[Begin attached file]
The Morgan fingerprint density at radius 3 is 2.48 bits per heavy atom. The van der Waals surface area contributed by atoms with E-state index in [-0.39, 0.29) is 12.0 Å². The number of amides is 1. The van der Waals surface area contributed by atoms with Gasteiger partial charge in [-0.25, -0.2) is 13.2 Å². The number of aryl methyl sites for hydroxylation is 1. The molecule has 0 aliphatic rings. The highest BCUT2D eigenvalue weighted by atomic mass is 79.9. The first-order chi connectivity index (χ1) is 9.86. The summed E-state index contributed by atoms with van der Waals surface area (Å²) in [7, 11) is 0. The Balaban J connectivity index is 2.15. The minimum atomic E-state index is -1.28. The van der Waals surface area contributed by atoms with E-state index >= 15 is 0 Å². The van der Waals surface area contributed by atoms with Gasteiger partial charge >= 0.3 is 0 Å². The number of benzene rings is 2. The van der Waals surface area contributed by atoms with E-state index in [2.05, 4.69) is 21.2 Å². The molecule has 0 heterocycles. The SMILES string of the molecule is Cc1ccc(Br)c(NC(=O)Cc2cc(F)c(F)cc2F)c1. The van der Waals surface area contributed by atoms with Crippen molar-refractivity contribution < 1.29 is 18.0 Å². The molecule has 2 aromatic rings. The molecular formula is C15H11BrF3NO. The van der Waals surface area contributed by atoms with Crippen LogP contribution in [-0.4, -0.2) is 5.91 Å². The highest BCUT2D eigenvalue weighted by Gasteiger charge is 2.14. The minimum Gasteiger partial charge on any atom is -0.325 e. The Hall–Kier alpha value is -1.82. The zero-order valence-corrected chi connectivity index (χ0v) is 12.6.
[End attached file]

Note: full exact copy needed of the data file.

The Morgan fingerprint density at radius 3 is 2.48 bits per heavy atom. The van der Waals surface area contributed by atoms with E-state index in [-0.39, 0.29) is 12.0 Å². The number of amides is 1. The van der Waals surface area contributed by atoms with Gasteiger partial charge in [-0.25, -0.2) is 13.2 Å². The number of aryl methyl sites for hydroxylation is 1. The molecule has 0 aliphatic rings. The highest BCUT2D eigenvalue weighted by atomic mass is 79.9. The first-order chi connectivity index (χ1) is 9.86. The summed E-state index contributed by atoms with van der Waals surface area (Å²) in [7, 11) is 0. The Balaban J connectivity index is 2.15. The minimum atomic E-state index is -1.28. The van der Waals surface area contributed by atoms with E-state index >= 15 is 0 Å². The van der Waals surface area contributed by atoms with Gasteiger partial charge >= 0.3 is 0 Å². The number of benzene rings is 2. The van der Waals surface area contributed by atoms with E-state index in [2.05, 4.69) is 21.2 Å². The molecule has 0 heterocycles. The SMILES string of the molecule is Cc1ccc(Br)c(NC(=O)Cc2cc(F)c(F)cc2F)c1. The van der Waals surface area contributed by atoms with Crippen molar-refractivity contribution < 1.29 is 18.0 Å². The molecule has 2 aromatic rings. The molecular formula is C15H11BrF3NO. The van der Waals surface area contributed by atoms with Crippen LogP contribution in [-0.4, -0.2) is 5.91 Å². The highest BCUT2D eigenvalue weighted by Gasteiger charge is 2.14. The minimum Gasteiger partial charge on any atom is -0.325 e. The Hall–Kier alpha value is -1.82. The zero-order valence-corrected chi connectivity index (χ0v) is 12.6.